The percentage of their homes that Americans own is near its lowest point since World War II, the Federal Reserve said Thursday. The average homeowner now has 38 percent equity, down from 61 percent a decade ago.
The latest bleak snapshot of the housing market came as mortgage rates hit a new a low for the year, falling below 4.5 percent for a 30-year fixed loan. But even alluring rates have failed to deliver any lift to the depressed housing industry.
Of the people who have mortgages, 23 percent are "under water," meaning they owe more on the mortgage than their home is worth, according to the private real estate research firm CoreLogic. An additional 5 percent are nearing that point.
The outlook for the housing market remains dim.
Fixed mortgage rates average 4.49 percent, extremely low by historical standards, and have fallen for eight straight weeks. But most people can't meet tougher lending requirements. Falling rates make it easier to refinance, too, but many of the people who can afford to do that already have.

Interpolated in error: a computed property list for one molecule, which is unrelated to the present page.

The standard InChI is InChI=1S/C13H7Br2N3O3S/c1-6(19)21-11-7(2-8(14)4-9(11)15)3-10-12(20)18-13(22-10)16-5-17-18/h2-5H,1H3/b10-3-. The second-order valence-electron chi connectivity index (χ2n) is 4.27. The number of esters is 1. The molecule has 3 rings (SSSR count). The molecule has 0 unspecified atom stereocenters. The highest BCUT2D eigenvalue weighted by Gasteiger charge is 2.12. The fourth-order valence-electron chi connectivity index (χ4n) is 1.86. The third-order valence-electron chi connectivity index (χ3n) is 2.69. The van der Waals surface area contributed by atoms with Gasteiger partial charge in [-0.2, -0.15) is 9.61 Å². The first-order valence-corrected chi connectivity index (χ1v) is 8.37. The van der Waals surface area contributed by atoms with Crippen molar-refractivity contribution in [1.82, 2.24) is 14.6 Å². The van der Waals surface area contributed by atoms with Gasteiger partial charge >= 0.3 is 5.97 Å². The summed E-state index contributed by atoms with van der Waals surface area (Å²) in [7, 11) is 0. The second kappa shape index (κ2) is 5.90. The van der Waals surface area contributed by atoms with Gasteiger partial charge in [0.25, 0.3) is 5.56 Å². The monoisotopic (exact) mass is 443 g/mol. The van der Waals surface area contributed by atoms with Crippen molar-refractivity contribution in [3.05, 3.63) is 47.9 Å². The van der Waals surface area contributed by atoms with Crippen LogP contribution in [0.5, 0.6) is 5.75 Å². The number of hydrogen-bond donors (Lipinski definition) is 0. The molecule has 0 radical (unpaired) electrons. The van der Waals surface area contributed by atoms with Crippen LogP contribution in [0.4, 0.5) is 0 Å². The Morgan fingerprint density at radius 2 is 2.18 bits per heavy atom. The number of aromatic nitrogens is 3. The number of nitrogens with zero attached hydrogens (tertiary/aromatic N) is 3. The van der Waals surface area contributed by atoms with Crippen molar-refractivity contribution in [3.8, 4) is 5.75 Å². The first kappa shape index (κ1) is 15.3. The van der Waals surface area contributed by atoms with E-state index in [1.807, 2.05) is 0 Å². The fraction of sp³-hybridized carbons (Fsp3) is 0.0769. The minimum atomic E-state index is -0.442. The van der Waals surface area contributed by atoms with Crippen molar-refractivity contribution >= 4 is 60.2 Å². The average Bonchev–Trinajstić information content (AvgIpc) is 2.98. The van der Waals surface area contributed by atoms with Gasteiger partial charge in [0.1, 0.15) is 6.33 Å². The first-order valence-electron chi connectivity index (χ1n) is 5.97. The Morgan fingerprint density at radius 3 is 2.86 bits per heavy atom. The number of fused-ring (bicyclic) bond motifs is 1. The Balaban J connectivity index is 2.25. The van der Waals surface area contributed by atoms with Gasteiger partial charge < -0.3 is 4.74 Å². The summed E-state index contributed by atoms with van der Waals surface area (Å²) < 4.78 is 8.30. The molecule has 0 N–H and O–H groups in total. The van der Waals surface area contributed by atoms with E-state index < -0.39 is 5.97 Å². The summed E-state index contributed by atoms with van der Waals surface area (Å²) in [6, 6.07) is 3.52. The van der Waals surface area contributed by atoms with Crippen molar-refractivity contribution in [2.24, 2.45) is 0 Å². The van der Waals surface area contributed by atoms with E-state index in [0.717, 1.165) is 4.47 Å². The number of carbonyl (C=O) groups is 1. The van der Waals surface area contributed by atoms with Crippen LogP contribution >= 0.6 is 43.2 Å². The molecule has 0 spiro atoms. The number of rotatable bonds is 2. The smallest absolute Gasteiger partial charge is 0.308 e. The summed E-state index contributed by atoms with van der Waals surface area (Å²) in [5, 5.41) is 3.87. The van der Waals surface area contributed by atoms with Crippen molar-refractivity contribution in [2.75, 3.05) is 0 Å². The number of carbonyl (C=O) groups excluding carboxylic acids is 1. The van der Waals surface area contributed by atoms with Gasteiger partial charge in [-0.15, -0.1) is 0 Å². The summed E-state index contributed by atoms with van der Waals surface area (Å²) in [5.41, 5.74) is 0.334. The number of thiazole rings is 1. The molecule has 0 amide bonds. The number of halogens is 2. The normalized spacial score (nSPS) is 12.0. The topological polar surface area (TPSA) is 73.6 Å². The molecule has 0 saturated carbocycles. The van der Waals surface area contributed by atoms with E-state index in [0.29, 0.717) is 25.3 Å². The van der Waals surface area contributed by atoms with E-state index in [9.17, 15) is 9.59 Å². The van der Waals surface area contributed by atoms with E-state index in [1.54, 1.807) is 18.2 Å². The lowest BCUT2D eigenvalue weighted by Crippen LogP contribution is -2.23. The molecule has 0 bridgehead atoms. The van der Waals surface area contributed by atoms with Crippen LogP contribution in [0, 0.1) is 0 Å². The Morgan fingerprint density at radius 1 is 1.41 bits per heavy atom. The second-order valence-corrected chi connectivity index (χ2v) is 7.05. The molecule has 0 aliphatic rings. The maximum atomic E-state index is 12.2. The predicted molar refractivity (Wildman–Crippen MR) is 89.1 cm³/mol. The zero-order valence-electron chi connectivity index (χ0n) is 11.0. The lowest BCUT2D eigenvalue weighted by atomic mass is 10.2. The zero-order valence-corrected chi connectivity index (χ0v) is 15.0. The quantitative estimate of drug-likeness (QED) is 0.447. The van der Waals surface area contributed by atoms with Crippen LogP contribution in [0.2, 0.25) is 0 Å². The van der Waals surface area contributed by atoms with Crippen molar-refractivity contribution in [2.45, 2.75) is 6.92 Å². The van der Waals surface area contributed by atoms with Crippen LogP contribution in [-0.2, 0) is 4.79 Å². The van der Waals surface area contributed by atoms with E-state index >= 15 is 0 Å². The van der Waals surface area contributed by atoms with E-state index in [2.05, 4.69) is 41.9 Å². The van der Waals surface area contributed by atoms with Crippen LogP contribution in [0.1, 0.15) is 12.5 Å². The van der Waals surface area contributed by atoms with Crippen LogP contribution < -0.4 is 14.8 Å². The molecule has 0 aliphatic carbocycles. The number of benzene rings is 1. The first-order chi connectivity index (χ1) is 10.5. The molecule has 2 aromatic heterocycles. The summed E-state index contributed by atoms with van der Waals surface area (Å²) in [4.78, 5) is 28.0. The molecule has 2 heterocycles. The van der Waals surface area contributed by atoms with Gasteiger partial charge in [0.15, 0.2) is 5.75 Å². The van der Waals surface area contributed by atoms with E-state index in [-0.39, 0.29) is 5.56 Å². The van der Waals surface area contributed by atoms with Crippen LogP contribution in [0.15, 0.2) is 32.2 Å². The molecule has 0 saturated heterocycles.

And foreclosures keep hammering the housing market. On Thursday, the Obama administration said the three largest U.S. lenders - Wells Fargo, Bank of America and JPMorgan Chase - haven't helped enough people lower their mortgage payments to stay in their homes.
The government said it has started withholding the cash incentives it established for lenders under its 2-year-old foreclosure prevention program. The administration had hoped the program would prevent as many as 4 million foreclosures, but it has helped fewer than 700,000 people
Many foreclosure sales have been delayed while federal regulators, state attorneys general and banks review how those foreclosures were carried out over the past two years. When those foreclosures go through, prices may fall even further
The report found household debt declined at an annual rate of 2 percent from the previous quarter, mostly because of a decline in mortgage debt, which has fallen for 12 straight quarters.
But the decline is deceiving. Mortgage debt is coming down because so many Americans are defaulting
on payments and losing their homes to foreclosure, not just because people are paying off loans.
"A lot of this debt reduction is not voluntary," said Dana Saporta, director of U.S. economics at Credit Suisse.